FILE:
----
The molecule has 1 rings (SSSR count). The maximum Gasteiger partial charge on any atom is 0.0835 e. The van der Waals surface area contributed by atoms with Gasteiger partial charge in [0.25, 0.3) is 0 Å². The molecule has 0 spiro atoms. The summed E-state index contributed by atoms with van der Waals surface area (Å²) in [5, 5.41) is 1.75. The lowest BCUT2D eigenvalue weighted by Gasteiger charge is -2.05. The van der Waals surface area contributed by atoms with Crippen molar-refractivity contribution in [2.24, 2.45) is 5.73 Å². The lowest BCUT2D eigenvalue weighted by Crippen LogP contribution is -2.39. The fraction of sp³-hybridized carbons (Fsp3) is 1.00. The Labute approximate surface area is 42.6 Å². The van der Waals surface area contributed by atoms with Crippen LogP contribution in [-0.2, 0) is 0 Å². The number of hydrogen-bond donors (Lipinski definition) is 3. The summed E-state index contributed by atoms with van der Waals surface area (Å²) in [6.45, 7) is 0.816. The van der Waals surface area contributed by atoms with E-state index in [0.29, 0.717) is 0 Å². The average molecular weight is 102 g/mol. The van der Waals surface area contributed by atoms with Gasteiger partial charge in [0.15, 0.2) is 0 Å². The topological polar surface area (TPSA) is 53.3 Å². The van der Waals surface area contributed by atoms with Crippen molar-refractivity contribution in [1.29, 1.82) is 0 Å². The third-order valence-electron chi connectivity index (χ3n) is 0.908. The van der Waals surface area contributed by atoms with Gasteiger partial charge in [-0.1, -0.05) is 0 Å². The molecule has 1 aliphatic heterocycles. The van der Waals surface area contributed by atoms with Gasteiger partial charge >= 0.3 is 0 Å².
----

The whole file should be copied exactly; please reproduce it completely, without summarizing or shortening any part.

The molecule has 1 rings (SSSR count). The maximum Gasteiger partial charge on any atom is 0.0835 e. The van der Waals surface area contributed by atoms with Gasteiger partial charge in [0.25, 0.3) is 0 Å². The molecule has 0 spiro atoms. The summed E-state index contributed by atoms with van der Waals surface area (Å²) in [5, 5.41) is 1.75. The lowest BCUT2D eigenvalue weighted by Gasteiger charge is -2.05. The van der Waals surface area contributed by atoms with Crippen molar-refractivity contribution in [2.24, 2.45) is 5.73 Å². The lowest BCUT2D eigenvalue weighted by Crippen LogP contribution is -2.39. The fraction of sp³-hybridized carbons (Fsp3) is 1.00. The Labute approximate surface area is 42.6 Å². The van der Waals surface area contributed by atoms with Crippen LogP contribution in [-0.2, 0) is 0 Å². The number of hydrogen-bond donors (Lipinski definition) is 3. The summed E-state index contributed by atoms with van der Waals surface area (Å²) in [6.45, 7) is 0.816. The van der Waals surface area contributed by atoms with E-state index in [0.29, 0.717) is 0 Å². The average molecular weight is 102 g/mol. The van der Waals surface area contributed by atoms with Gasteiger partial charge in [0.15, 0.2) is 0 Å². The topological polar surface area (TPSA) is 53.3 Å². The van der Waals surface area contributed by atoms with Crippen molar-refractivity contribution in [1.29, 1.82) is 0 Å². The third-order valence-electron chi connectivity index (χ3n) is 0.908. The van der Waals surface area contributed by atoms with Gasteiger partial charge in [-0.1, -0.05) is 0 Å². The molecule has 1 aliphatic heterocycles. The van der Waals surface area contributed by atoms with Gasteiger partial charge >= 0.3 is 0 Å².